Initiated move to privatise Air India, but reports on poverty and cast census remained unfinished
NITI Aayog’s first vice-chairman and noted economist Arvind Panagariya on Tuesday decided to relinquish his post to pursue academic interests less than three-years after he was appointed.
The sudden announcement sparked off speculation that all was not well with his relationship with the Prime Minister's Office ( PMO).
However, Panagariya denied the rumours of feeling 'suffocated' and said that he enjoyed the most cordial relationship with the PMO.
In the last two years and eight months, Panagariya attempted pushing through many reforms, some of which were well accepted while others couldn’t get the government nod.
Here is a laundry list of reforms that the vice-chairman accomplished during his tenure and those that he could not push through.
- Initiated the move for privatisation of Air India: India’s national carrier had been a white elephant for successive governments for long. Although numerous attempts were made to privatise the national carrier, it was after NITI Aayog’s recommendation, the NDA government got a cabinet approval for the same. The last time, a formal cabinet note was moved and approved on Air India was when Atal Bihari Vajpayee was the prime minister.
- Prepared the three-year action agenda for the Modi government, a document which replaced the five-year plan with more concrete and short-term suggestions: The action agenda is one of most comprehensive documents prepared by the Aayog in the last three years with actionable points by all including states. It covers a wide range of issues on economic subjects and also for the first time talks of police reforms, governance etc.
- Started the process of reforming the higher education sector in the country, first through the Medical Council of India, then was working on UGC and AICTE: Institutes of national importance like Medical Council of India (MCI) had come under a lot of criticism due to their functioning. The NITI Aayog recommended a complete overhaul of them with a more professional approach to ensure maximum fair play for all.
- Prepared a list on closure and disinvestment of sick PSUs: The Aayog along with some ministries had prepared a list of 44 sick and loss-making public sector units which needs either to be shut down or go for strategic disinvestment. The Centre has already started working on many of those.
- Worked with states to modify their land lease laws and revamped the Centrally Sponsored Schemes (CSS): A high powered panel of chief ministers chopped and churned the Centrally Sponsored Schemes (CSS) and reduced their number to around 27 from a hefty over 100. NITI Aayog was the main driver and nodal agency for that panel.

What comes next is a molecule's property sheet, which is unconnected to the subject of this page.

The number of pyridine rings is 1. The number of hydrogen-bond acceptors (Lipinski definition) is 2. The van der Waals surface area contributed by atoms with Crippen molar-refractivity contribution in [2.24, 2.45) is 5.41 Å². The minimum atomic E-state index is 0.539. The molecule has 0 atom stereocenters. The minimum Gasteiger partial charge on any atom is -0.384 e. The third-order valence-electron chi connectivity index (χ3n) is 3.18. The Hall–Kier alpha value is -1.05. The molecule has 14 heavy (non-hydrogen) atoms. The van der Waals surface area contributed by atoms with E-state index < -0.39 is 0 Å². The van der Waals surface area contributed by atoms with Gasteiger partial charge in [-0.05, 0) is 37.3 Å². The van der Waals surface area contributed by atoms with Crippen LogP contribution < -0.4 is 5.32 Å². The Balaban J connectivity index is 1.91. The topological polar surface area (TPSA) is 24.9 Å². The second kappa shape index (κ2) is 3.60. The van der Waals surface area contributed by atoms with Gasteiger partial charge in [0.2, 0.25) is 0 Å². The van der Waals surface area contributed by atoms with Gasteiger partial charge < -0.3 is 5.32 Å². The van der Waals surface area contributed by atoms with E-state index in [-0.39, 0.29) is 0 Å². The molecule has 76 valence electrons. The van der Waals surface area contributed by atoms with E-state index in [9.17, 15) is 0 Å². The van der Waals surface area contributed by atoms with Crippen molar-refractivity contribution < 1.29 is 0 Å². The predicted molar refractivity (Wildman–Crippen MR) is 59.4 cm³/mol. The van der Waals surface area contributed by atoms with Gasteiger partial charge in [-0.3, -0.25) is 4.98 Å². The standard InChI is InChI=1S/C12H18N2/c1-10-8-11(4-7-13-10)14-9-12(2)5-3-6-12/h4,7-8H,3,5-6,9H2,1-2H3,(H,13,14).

- It was among the first to flag mounting non-performing assets (NPAs) in banks.
- Couldn’t get the government nod on his pet idea of Coastal Economic Zones (CEZ) on the lines of China, though he did initial work on the same but couldn’t find much support from the finance ministry on tax breaks and concessions: One of Panagariya’s pet idea was Coastal Economic Zones (CEZs) something which would look like the Shenzen Special Economic Zone of China. These zones as per Panagariya should be over a large area (Shenzhen covers 2,050 square kilometres) and must have some existing infrastructure and economic activity.
- He even spoke to a couple of ministries and managed to get a nod from few. The two coastal states of Gujarat and Andhra Pradesh seemed amiable to his idea. But, the issue of concessions and tax breaks remained a sore point without any budgetary allocations or support.
- Wanted the government to focus more on mega job creating sectors by reforming the rigid labour laws particularly in areas like leather, gems and jewelry, among others: Panagariya during his tenure as NITI Aayog vice chairman was a great votary of focusing on those sectors and industries which has the potential of generating big jobs for the country. These included leather, textiles, gems and jeweler. He always wanted big manufacturing units to come up, something which would employ many people. He often quoted a ADB report which showed that in India manufacturing firms with less than 20 workers each employed 73 per cent of manufacturing workforce but produced only 12 per cent of manufacturing output in 2010-11.
- Couldn’t complete the 15-year vision document, which could have been a long-term policy statement: The 15-year vision statement which was to be long-term policy document of the NITI Aayog remained incomplete during his tenure.
- The reports on poverty and cast census remained unfinished: Panagariya’s report on poverty measurement and urban census also remained incomplete. On poverty measurement he favoured using a multi-dimensional apparoach and left upon other experts to draw a line.
- He could not negotiate through the highly complex bureaucratic maze that rules India’s administrative setup: The biggest failure of Panagariya tenure was his difficulty in negotiating the bureaucratic maze that engulfed NITI Aayog and for that manner all government departments. The noted academician was always at difference with bureaucrats though not publicly which sometimes lead to creation of two two power centres within the same organisation.
Photograph: PTI Photo